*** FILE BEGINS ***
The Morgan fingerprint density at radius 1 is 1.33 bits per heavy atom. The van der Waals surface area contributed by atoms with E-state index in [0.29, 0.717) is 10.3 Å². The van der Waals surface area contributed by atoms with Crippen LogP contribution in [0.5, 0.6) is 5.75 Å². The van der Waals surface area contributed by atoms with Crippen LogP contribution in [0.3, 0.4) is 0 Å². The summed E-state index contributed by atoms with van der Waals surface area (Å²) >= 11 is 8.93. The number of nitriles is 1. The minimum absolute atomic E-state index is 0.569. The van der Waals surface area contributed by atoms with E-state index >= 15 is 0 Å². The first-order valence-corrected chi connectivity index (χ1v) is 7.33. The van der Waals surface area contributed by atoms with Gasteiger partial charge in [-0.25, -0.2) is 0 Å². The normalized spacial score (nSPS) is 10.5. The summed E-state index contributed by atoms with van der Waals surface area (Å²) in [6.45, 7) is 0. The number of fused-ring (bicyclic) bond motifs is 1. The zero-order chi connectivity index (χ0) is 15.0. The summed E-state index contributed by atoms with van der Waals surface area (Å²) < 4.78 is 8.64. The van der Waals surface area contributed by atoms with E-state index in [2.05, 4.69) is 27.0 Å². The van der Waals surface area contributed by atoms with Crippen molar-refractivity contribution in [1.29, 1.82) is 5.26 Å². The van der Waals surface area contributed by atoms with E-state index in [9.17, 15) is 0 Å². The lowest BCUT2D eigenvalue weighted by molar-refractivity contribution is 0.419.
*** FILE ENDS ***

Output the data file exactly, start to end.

The Morgan fingerprint density at radius 1 is 1.33 bits per heavy atom. The van der Waals surface area contributed by atoms with E-state index in [0.29, 0.717) is 10.3 Å². The van der Waals surface area contributed by atoms with Crippen LogP contribution in [0.5, 0.6) is 5.75 Å². The van der Waals surface area contributed by atoms with Crippen LogP contribution in [0.3, 0.4) is 0 Å². The summed E-state index contributed by atoms with van der Waals surface area (Å²) >= 11 is 8.93. The number of nitriles is 1. The minimum absolute atomic E-state index is 0.569. The van der Waals surface area contributed by atoms with E-state index >= 15 is 0 Å². The first-order valence-corrected chi connectivity index (χ1v) is 7.33. The van der Waals surface area contributed by atoms with Gasteiger partial charge in [-0.25, -0.2) is 0 Å². The normalized spacial score (nSPS) is 10.5. The summed E-state index contributed by atoms with van der Waals surface area (Å²) in [6.45, 7) is 0. The number of fused-ring (bicyclic) bond motifs is 1. The zero-order chi connectivity index (χ0) is 15.0. The summed E-state index contributed by atoms with van der Waals surface area (Å²) < 4.78 is 8.64. The van der Waals surface area contributed by atoms with E-state index in [2.05, 4.69) is 27.0 Å². The van der Waals surface area contributed by atoms with Crippen molar-refractivity contribution in [1.29, 1.82) is 5.26 Å². The van der Waals surface area contributed by atoms with E-state index in [9.17, 15) is 0 Å². The lowest BCUT2D eigenvalue weighted by molar-refractivity contribution is 0.419.